Lynn Steffes, PT, DPT, is president and consultant of Steffes & Associates, a national rehabilitation consulting group focused on marketing and program development for private practices nationwide. She is an instructor in five physical therapy programs and has actively presented, consulted, and taught in 40 states. She can be reached at steffbiz@gmail.com.

Bob Worden, PTA, ATC, MBA, MS, CAGS

Bob Worden, PTA, ATC, MBA, MS, CAGS, is the Senior Partner of Pinnacle Physical Therapy in Plaistow, NH, and is a Partner in the Pinnacle Rehabiliation Network. He can be reached at Bob@Pinnaclerehab.net.

Practice Location: Pinnacle Physical Therapy, Plaistow, New Hampshire

Who is the most influential person that enhanced your professional career? My high school athletic trainer, George Jessup, took me under his wing from 1969 to 71 as his student athletic trainer. He inspired me into my lifelong career in sports medicine. He taught me the balance of intellectual curiosity, family, friendship, fun, and hard work. Foremost, never being afraid to admit what you do not know and to research the answer.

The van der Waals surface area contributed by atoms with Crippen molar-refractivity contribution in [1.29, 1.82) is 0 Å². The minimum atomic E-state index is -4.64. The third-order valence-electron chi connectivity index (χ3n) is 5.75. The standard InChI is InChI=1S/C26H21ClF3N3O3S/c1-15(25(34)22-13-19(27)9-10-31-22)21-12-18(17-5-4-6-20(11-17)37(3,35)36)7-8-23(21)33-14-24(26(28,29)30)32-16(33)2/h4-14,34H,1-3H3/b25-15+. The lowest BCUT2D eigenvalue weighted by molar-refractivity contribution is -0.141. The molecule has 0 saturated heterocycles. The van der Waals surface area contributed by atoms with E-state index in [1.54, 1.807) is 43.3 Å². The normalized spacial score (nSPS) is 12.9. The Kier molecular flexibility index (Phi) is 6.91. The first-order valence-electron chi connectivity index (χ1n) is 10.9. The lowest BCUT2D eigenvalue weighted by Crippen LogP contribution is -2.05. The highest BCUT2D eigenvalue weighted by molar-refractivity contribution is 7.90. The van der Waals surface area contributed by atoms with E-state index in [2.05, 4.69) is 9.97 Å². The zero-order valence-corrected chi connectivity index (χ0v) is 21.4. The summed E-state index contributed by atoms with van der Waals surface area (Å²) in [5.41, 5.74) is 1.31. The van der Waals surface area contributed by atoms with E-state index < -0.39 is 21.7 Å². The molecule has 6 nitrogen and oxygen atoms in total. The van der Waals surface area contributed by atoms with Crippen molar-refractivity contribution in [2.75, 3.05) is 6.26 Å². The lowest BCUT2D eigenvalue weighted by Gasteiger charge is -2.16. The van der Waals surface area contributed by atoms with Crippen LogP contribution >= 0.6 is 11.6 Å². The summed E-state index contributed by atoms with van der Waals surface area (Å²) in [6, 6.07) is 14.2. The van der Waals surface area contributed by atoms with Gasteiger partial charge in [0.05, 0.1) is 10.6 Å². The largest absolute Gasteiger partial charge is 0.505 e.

What is your favorite book? How to Win Friends & Influence People by Dale Carnegie. Demonstrating honest and sincere appreciation and being genuinely interested in other people are lessons entrenched in my daily life.

What is the average flow of your day? Every day, I prepare for and treat a full patient load. Managing the business within the style of the one-minute manager rules and managing by walking through the practice allows me to keep up with the daily clinic tasks, community activities, and American Physical Therapy Association (APTA) involvement. Every day ends with a call to my wife and three adult children to help keep the train running on the tracks.

What is your business philosophy? First, we market our practice through each and every patient by providing evidence-based individual physical therapy. Paying attention to the patients’ physical, psychological, and social needs is critical to that end. Marketing our physicians through our patients has given us an incredible growth and retention rate. Developing strong intrapersonal relationships with our patients and stressing our role as their primary care musculoskeletal specialist for life is our mantra. We always want to be the first call to service any orthopedic needs.